J.C. Peters


There is no point in trying to convince a junkie that drugs are bad. Even if he agreed, he’d still want to keep using.

And he probably won’t agree. He’ll say that drugs are only bad if you don’t know what you’re doing. That he has it under control, that there are other things that are much worse for your health. He might even say that if everyone just mellowed out a bit more the world would be a much better place, i.e., we need more drugs, not less.

So it is with gun owners.


The basic pro and con arguments about gun control

Guns now kill more people in the U.S. than car crashes.

Guns don’t kill people, people do.

Of course gun possession is tied to gun violence. Look at Europe, where there are far fewer gun owners and also far fewer deadly shootings.

Thank God we’re not Europe. Bunch of socialists over there.

Ok, look at Australia then. They decided to curb firearm possession after a mass shooting in 1996, restricting the sale and ownership of guns while offering gun owners money in return for their guns. As a result, gun related violence in Australia significantly decreased.

Wouldn’t work here, we have over 300 million guns. Also, thank God we’re not Australia.

A 20-year-old fatally shoots 20 kids and 6 staff members at Sandy Hook Elementary School in Newton, Connecticut.

If only those staff members had had guns. We should arm all school teachers.

Other shootings at schools, churches, movie theaters, malls.

Listen, the only thing stopping a bad guy with a gun is a good guy with a gun. If anything, we need more guns, not less.

And then there is of course the Second Amendment, constitutionally protecting the right to bear arms.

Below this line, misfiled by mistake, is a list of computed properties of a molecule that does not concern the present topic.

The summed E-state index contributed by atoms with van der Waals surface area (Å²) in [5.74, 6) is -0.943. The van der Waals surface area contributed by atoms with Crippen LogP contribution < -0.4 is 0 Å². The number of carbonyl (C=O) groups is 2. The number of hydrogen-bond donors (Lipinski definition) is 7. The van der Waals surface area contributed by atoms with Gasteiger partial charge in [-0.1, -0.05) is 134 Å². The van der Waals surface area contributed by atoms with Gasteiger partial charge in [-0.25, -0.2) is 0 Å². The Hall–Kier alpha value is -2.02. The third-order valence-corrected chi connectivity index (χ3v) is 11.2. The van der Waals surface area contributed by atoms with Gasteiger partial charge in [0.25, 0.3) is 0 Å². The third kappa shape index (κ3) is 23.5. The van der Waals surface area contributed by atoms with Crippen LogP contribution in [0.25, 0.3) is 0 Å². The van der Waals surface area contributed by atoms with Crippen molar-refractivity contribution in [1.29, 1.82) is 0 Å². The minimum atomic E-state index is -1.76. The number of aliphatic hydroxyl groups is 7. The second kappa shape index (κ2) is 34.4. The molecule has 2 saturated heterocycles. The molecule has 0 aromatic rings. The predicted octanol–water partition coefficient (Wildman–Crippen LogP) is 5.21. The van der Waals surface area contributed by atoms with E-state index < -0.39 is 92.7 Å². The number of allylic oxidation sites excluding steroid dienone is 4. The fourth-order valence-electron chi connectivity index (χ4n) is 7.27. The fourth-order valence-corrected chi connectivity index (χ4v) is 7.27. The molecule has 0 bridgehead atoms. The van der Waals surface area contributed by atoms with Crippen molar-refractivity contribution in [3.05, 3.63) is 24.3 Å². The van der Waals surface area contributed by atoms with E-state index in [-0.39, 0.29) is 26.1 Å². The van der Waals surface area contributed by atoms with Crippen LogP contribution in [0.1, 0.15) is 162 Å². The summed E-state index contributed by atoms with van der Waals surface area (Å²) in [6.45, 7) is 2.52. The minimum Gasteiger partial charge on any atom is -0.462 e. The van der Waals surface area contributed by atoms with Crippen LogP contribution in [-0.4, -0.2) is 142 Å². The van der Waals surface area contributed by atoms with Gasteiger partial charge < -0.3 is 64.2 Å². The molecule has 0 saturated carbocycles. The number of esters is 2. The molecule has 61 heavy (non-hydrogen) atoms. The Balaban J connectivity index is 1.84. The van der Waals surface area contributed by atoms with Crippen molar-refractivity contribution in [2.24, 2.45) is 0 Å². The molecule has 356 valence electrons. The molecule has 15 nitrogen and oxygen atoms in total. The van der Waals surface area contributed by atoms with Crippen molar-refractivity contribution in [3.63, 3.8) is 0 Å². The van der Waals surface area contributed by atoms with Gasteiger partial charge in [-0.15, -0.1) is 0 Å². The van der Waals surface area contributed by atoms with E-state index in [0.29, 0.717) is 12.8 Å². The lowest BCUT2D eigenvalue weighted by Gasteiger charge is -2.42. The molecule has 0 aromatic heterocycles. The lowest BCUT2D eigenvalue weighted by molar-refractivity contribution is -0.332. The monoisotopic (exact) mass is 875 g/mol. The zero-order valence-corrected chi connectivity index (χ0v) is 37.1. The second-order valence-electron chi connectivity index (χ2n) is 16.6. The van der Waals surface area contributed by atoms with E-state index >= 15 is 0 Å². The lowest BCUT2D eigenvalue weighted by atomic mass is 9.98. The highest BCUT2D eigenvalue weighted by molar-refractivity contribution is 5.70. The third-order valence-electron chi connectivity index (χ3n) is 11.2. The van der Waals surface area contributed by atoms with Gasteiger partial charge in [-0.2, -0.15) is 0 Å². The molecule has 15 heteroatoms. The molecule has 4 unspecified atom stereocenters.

You damn right there is.


Second Amendment origins

Invoking the Second Amendment is the easiest argument gun rights proponents can make. Even a six-year-old can be taught to counter any argument in favor of gun control with those fourteen hallowed words: the right of the people to keep and bear Arms shall not be infringed.

Of course that is just the half of it. The complete Second Amendment reads: “A well regulated Militia, being necessary to the security of a free State, the right of the people to keep and bear Arms shall not be infringed.”

Now, gun rights proponents rarely quote those first thirteen hallowed words of the Second Amendment and most of them probably don’t give a hoot about the necessity of a well regulated militia, but the Framers did, or else they wouldn’t have put it in, back in 1789.

Having won their independence from the British Empire less than a decade earlier, ‘freedom’ to the Framers first and foremost meant freedom from tyranny. A well regulated militia composed of the people — not a standing army commanded by the central government — was seen as essential, and for it to be effective the people had to have a right to keep and bear arms, one that could not be taken away by the government.

The original draft of the Second Amendment, written by James Madison, at once makes clear this specific purpose of the right to keep and bear arms. It read: “The right of the people to keep and bear arms shall not be infringed; a well armed and well regulated militia being the best security of a free country: but no person religiously scrupulous of bearing arms shall be compelled to render military service in person”.

The purpose of the right to keep and bear arms was for the people to be able to render military service to ensure a free country, a duty of which only the religiously scrupulous were to be exempted. The House of Representatives agreed with Madison and even added an extra phrase to make sure it was understood that everybody was to be part of the militia.

The version approved by the House on August 24, 1789, read: “A well regulated militia, composed of the body of the People, being the best security of a free State, the right of the People to keep and bear arms, shall not be infringed, but no one religiously scrupulous of bearing arms, shall be compelled to render military service in person.“ (emphasis added).